The Descent into the darkness of the Underworld and the Ascent into the Light from the depths of Hell:
Okay, yes, there's the arrival of the TARDIS in the bowels of the Earth and a 'race to the top' narrative structure where they eventually get to Level 1 and the sunlight for the showdown scene, which is similar to the stories of Heracles, Odysseus, Orpheus (Oh Orpheus), Aeneas, and Dante.
But it's the metaphoric dimensions of that structure that fascinate me more...
So, neither the Doctor nor the Dalek are entirely good/evil in this one. it isn't a nice, clear, safe binary where the Doctor is the Hero and the Dalek is the Villain.
Instead, they are presented sharing conjoined aspects of the same soul, except they're moving in opposite directions to one another. Due to Rose's touch, the Dalek's 'humanity', for want of a better term, ultimately comes to be redeemed but at the same time it's the presence of the Dalek - of the darkness - that sends the Doctor into a negative spiral of descent and he becomes something he despises in the form of essentially 'a good Dalek' (to the point, by the way, where he is willing to sacrifice Rose!).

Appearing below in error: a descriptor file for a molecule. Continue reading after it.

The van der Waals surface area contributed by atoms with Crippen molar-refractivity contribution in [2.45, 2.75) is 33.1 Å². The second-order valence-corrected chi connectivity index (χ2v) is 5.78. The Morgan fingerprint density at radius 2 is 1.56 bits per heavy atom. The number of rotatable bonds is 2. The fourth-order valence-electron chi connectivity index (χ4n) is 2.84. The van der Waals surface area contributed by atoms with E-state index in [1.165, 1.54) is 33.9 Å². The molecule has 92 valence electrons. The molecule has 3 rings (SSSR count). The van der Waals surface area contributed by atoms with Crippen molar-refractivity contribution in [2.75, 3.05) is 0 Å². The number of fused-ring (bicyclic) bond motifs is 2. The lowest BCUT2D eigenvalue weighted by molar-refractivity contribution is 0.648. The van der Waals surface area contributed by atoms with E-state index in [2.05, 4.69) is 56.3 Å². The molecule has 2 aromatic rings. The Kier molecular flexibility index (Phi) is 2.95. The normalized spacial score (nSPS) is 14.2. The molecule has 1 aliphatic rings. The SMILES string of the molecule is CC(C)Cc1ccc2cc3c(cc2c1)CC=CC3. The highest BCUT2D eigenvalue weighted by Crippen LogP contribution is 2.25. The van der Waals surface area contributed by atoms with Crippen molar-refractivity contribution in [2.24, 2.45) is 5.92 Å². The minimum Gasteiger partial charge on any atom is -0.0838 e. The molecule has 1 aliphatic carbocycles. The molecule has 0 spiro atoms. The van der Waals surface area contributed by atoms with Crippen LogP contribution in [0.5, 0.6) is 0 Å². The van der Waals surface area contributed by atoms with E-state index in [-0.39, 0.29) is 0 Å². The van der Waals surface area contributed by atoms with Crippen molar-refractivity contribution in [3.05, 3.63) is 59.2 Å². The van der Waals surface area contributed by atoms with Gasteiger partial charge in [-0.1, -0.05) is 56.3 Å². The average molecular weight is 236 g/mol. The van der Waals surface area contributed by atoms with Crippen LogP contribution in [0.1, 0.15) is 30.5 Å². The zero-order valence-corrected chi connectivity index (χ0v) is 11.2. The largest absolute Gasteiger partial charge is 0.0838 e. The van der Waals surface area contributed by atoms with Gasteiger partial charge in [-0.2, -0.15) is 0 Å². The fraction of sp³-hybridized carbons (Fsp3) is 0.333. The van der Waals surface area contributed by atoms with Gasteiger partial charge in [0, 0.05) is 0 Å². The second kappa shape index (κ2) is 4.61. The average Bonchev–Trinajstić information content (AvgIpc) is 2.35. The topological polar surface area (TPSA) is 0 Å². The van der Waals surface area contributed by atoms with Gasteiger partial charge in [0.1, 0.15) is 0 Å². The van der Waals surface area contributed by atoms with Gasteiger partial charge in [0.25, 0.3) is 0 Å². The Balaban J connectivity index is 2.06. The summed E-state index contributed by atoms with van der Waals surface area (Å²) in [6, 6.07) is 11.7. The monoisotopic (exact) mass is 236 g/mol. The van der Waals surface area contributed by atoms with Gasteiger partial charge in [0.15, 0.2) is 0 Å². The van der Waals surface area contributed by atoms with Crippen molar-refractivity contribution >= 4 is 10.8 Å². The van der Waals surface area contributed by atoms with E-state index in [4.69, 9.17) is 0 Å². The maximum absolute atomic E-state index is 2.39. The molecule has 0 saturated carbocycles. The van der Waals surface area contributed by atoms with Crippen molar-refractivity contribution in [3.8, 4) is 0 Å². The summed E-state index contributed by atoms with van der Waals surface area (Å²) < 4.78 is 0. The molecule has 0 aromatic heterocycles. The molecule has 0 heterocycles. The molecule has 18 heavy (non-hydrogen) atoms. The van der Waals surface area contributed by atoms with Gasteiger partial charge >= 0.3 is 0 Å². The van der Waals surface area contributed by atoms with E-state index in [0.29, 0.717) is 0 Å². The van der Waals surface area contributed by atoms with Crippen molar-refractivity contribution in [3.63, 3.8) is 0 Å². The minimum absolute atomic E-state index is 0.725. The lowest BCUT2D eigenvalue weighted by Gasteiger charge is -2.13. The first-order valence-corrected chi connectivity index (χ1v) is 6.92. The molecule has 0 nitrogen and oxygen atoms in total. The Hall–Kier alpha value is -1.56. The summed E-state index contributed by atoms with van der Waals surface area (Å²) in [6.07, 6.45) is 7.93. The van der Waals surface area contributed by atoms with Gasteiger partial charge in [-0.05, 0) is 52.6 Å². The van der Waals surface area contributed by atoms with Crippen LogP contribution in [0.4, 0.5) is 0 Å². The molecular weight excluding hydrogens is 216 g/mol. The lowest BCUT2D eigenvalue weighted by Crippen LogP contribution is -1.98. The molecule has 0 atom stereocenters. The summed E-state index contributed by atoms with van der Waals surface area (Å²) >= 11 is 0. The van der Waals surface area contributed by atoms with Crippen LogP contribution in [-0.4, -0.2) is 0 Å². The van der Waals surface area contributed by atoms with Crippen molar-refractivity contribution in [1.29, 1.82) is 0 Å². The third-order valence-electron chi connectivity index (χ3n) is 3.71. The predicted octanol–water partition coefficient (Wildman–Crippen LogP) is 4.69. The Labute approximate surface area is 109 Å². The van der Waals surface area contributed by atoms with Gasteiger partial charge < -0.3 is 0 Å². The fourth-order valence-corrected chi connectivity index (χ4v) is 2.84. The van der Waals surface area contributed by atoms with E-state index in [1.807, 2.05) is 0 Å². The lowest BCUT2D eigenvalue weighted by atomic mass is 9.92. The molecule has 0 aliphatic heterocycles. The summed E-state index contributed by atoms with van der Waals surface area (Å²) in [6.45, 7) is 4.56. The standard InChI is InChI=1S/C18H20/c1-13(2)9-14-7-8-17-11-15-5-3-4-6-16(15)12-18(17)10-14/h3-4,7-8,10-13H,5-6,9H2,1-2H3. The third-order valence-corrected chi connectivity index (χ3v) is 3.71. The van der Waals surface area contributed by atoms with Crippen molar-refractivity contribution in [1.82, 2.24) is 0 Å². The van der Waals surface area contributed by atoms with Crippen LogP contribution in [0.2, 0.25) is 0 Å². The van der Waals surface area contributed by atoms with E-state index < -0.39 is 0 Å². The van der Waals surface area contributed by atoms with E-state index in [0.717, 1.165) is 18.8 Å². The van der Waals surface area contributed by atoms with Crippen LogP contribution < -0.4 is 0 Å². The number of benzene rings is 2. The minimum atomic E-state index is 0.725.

I think in that representation of varying shades of grey we get a really quite a poetic, Jungian take on archetypes of the Self and the Shadow which doesn't allow for a neat, simple, simplistic Black and White take on 'goodies' and 'baddies'. There can come to sprout redemption in the most evilllest of souls and there is corruption even in the hearts of the Doctor.
(I think, also, that this has particular resonance when we step back and see that both the Daleks and the Doctor are really extrapolations of opposite ends of a wide spectrum that is humanity as evidenced by its heroes, and history, and villains.)
This is where New Who arrives, and where maybe it sets itself apart from the largely traditional stories of Classic Who. (It's surpassed even postmodernism - it's now poststructuralist.)